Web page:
Study examines how race and sex influence tacrolimus pharmacokinetics in kidney transplant recipients

Kidney transplant survival is shorter, on average, in Black recipients compared to white recipients receiving similar treatment. Although Black people make up only 13% of the population, they represent 35% of patients with kidney failure in the United States, according to the National Institute of Diabetes and Digestive and Kidney Diseases.

A variety of factors influence kidney transplant survival in Black recipients, including socioeconomics, genomics and attaining adequate blood concentrations of prescribed immunosuppressive medications.

Black kidney transplant recipients have a faster clearance rate of the immunosuppressive drug tacrolimus than white recipients, according to a new study led by Kathleen Tornatore, PharmD, professor of pharmacy practice in the University at Buffalo School of Pharmacy and Pharmaceutical Sciences. The study, published earlier this year in Pharmacotherapy, is one of the first to examine how both race and sex influence tacrolimus pharmacokinetics (the study of how drugs move throughout the body).

Tacrolimus is an important drug for organ transplant survival that suppresses the immune system, preventing white blood cells from attacking the transplanted organ. Most transplant recipients receive a combination of immunosuppressive drugs that consist of tacrolimus and mycophenolic acid, says Tornatore. To achieve recommended concentrations of tacrolimus in the body, clinicians often prescribe to Black kidney transplant patients higher doses of the drug than white recipients, she says.

Despite the difference in dosing, the long-term impact of race combined with sex on individualized tacrolimus dosing regimens has been understudied in people of color and women, says Tornatore.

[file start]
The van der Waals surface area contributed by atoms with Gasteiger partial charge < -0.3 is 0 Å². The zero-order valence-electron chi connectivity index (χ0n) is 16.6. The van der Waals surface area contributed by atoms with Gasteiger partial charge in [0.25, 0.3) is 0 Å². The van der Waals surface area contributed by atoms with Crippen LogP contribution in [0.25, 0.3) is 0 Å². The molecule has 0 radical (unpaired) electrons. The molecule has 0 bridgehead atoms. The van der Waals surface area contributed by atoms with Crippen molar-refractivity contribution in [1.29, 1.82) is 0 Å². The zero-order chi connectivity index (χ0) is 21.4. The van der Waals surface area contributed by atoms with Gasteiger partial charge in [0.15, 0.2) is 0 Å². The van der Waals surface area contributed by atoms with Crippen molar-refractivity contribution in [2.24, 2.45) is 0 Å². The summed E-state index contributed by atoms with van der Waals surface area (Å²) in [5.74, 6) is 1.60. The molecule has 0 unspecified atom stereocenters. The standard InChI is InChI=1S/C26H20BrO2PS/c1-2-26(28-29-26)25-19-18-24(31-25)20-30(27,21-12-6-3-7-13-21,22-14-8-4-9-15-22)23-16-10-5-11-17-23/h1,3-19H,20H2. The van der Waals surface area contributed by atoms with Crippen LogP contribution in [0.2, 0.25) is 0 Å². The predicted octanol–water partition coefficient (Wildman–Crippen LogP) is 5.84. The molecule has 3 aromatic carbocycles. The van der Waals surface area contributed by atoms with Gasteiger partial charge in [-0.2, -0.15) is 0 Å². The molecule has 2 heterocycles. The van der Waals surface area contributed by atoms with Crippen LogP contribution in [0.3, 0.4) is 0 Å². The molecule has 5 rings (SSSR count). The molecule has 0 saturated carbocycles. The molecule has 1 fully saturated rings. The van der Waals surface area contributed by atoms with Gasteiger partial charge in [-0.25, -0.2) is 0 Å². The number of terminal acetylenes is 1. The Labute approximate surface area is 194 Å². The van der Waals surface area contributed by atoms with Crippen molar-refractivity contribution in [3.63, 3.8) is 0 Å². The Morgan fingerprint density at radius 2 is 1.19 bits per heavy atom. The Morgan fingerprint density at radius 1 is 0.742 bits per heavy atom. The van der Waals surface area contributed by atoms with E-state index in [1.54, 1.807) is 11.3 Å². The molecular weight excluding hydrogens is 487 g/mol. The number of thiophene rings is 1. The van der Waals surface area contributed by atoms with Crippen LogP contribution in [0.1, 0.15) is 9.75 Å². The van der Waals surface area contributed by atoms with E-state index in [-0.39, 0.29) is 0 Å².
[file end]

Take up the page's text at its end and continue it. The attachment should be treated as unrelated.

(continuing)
These study findings may guide individualized approaches to long-term tacrolimus dosing with consideration of both sex and race. These types of precision dosing regimens that consider race with sex may reduce adverse effects and enhance kidney transplant outcomes."  

Kathleen Tornatore, PharmD, professor of pharmacy practice, University at Buffalo School of Pharmacy and Pharmaceutical Sciences

The study examined 65 stable kidney transplant recipients – including men and women, and Black and white people – receiving tacrolimus for more than six months after transplant surgery. Black recipients received nearly 55% higher tacrolimus doses post-transplant than white recipients. Black patients also exhibited a more rapid tacrolimus clearance rate, which was two times faster in black women.

Tacrolimus-related adverse effects were more evident in female recipients and were most prominent in Black women.

Future investigations will evaluate the immune response in kidney transplant recipients receiving long-term immunosuppressive medicines to prevent rejection, and the implications of age on the rates of clearance of these medications.

Source:
Journal reference:

Tornatore, K.M., et al. (2022) Race and sex associations with tacrolimus pharmacokinetics in stable kidney transplant recipients. Pharmacotherapy. doi.org/10.1002/phar.2656.

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